It's nice to see that manufacturers are quickly adopting the SiS 648 chipset as an alternative to Intel's i845D/E/G DDR chipsets. Competition is good, and this will only drive prices down further. We were rather impressed by the overall "stock" performance of our first SiS 648 motherboard, the MSI 648 MAX but it was not for really built for enthusiasts.

With Abit (long known for openly adopting overclockers as their own) producing a SiS 648 motherboard, things are certainly starting to get interesting...

Click Here to Read

You've seen them in your friends computers, on half a dozen websites, and now you're checking them out here. They are the infectiously popular LED impregnated glowing fans that I swore to myself I would never "review." There are two types; the first with four blue LED's and the second with multicoloured lights of which there is one blue, green, red, and orange LED.

Of the two types of fans the all Blue coloured fan looks the best.

Click Here to Read

Colin's Weekly Tech Tips
By: Colin "Crazy Man" Sun

Fan noise and sandpaper?
Today we're going to be dealing with the touchy subject of overclocking.

Let's face it, most of the time even the fastest computer is not "fast enough" and that is why people "overclock" computers. Just how do you overclock a CPU?

There are two simple ways; you can raise the clock multiplier and/or raise the bus speed. Multiply the clock multiplier (inside the CPU) with the bus speed and that gives you the CPU speed. Here's an example... A Pentium 4 1.6 GHz has a multiplier of 16x and the bus of the processor is 100 MHz or 16 x 100 MHz = 1.6 GHz.

Since most modern processors are locked by default, raising the multiplier is often not an option. That only leaves overclocking via FSB adjustments.

What you want to do is go into the BIOS and find your way to the "Frequency Control" section if it is supported (not all computes have this). There you should see either "Bus Speed" or "FSB" written. It's most likely set at 66 MHz, 100 MHz or 133 MHz. What you want to do is raise it a bit. For instance if you're running a Pentium 4 1.6A Northwood, upping the FSB to 133 MHz will makes your processor run at 2.13 GHz.

If you find that your computer is less stable at these higher speeds, you may want to up the voltage a bit. Setting higher voltages stabilizes things because the signals are now stronger. To be safe, if you're a novice overclocker don't raise voltages past 10%. Upping the voltage and running faster usually means higher temperatures. For modern processors you don't really want to be running pass 60 degrees Celsius so if you're above that mark, slow down the computer until you get better cooling.

Since programs usually benefit from higher clock speeds, having a processor run faster is usually beneficial. However running components beyond their rated specifications voids warranties . So you have to be careful. If your computer is a bit old and you want to make it run a bit faster, perhaps overclocking is your answer.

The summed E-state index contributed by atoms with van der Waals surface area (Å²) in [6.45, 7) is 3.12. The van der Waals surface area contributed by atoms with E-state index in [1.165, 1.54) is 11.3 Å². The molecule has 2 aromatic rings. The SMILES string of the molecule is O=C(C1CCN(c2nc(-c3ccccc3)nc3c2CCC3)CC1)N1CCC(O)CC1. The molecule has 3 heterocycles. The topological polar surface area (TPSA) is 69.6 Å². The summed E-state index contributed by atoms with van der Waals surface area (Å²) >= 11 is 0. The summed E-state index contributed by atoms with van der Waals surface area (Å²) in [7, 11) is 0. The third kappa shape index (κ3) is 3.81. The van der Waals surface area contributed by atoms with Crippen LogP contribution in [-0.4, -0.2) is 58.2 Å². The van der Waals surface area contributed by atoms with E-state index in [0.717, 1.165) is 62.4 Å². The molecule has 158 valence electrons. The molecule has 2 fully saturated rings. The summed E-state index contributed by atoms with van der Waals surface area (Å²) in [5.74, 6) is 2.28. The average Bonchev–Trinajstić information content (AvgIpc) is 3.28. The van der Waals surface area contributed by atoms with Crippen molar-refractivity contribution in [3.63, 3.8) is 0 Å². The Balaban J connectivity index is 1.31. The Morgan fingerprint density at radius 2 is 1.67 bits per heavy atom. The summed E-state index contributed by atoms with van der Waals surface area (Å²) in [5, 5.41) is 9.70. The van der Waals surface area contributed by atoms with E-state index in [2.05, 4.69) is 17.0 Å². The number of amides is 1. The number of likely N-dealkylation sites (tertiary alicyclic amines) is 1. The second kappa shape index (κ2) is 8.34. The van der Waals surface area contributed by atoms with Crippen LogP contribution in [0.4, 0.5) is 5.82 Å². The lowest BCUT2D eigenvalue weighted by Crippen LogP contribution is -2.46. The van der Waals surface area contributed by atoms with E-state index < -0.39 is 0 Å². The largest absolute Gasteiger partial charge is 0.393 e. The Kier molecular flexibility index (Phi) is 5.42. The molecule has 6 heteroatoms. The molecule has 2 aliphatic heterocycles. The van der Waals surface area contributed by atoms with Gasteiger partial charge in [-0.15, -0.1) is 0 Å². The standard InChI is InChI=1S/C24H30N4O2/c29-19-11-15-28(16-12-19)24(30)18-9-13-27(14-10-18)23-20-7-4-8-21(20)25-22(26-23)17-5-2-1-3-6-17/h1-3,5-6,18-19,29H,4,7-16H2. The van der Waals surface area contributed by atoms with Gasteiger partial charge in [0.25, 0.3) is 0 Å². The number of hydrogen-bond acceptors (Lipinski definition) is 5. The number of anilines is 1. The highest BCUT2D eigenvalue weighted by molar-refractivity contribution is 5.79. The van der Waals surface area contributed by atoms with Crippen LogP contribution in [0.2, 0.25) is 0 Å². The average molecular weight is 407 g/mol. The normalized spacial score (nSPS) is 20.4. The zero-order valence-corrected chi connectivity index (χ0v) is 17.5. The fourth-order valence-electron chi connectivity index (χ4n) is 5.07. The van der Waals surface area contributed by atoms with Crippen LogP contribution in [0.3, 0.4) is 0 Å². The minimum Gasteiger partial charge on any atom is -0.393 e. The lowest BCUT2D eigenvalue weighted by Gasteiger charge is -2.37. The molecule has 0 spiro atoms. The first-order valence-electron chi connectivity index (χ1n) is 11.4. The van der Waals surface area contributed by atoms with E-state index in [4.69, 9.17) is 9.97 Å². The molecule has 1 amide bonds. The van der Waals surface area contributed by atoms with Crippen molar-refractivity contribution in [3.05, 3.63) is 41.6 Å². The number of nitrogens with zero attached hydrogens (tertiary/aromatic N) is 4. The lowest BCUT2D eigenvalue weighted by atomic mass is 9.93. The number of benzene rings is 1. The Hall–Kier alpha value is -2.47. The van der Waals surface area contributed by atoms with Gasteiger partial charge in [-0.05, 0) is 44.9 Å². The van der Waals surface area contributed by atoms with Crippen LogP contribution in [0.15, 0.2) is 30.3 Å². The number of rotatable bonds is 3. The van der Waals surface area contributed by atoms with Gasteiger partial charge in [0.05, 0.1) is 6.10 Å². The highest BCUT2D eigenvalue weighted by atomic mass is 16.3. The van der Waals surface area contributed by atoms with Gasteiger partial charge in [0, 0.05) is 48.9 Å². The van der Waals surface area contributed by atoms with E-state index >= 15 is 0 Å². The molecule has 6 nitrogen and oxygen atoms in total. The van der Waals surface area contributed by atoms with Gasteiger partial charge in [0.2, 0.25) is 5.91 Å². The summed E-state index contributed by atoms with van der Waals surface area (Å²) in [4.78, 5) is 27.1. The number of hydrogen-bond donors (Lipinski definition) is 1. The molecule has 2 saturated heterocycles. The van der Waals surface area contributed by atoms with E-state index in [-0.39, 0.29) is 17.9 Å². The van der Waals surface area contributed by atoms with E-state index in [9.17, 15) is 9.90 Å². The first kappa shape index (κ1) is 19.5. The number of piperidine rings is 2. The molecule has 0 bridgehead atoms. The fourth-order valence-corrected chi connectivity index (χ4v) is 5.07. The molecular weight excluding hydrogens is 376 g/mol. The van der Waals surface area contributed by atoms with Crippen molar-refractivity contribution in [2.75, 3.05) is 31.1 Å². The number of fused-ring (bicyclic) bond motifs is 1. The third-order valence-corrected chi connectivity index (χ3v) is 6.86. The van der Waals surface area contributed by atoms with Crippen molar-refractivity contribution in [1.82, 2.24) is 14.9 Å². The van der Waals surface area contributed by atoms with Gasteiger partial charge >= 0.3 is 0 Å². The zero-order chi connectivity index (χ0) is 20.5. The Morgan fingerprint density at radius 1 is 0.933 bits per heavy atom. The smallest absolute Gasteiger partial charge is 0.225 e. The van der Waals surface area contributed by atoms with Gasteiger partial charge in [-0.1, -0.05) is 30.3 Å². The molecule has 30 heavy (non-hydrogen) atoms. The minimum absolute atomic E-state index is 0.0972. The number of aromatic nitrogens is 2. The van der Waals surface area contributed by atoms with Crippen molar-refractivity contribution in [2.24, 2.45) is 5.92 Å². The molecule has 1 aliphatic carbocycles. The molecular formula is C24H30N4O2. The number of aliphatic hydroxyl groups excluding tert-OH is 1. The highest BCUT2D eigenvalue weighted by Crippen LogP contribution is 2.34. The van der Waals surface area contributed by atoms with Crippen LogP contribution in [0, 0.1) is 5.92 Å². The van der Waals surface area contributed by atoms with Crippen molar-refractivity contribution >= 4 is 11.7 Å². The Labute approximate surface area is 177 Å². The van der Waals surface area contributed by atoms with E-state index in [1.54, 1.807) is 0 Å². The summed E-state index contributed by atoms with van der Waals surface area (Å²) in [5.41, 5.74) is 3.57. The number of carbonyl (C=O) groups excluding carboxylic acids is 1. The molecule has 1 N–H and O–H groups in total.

Colin's Tech Tips have been archived for your reading enjoyment!

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PCstats Issue No.55
Circulation 133,000

The High Tech Low Down
With Chris Angelini

The Intel Developer Forum kicked off earlier this week and was highlighted by a Pentium 4 demonstration running at 4.1GHz. The testers increased the processor's clock speed dynamically, eventually hitting 4.7GHz before the processor crashed (keep in mind that the Pentium 4 in question was being super-cooled).

Intel's President, Paul Otellini, confirmed that the upcoming Pentium 4 3.06GHz chip will support hyper-threading and claimed servers will see about 30% increased performance with the feature enabled. Even more exciting, desktop applications will see up to a 25 percent boost. And, the feature should be easy to implement with a motherboard BIOS update. Windows XP already recognizes hyper-threading, so it would seem that the last step is for Intel to enable the feature.

AMD won't be trumped so easily, though. Though AMD doesn't have a presence at IDF, rumors still surround the next Athlon XP release. Some speculate that the 2700+ will support a 333MHz front side bus, while a few optimists anticipate 512KB of Level 2 cache. I'd like to remind those cheerful few that neither the Athlon XP 2400+ nor 2600+ chips have hit retail yet. Unfortunately, many resellers are claiming early October for availability. Until next week…

Next Week

Get ready for some Athlon XP 2400+ and KT400 reviews from next week. Also coming up is a look at two brand new TFT displays that might make you decide to switch from CRT! More tips, and tweaks from the Colin, and lots more!

See all of today's news stories.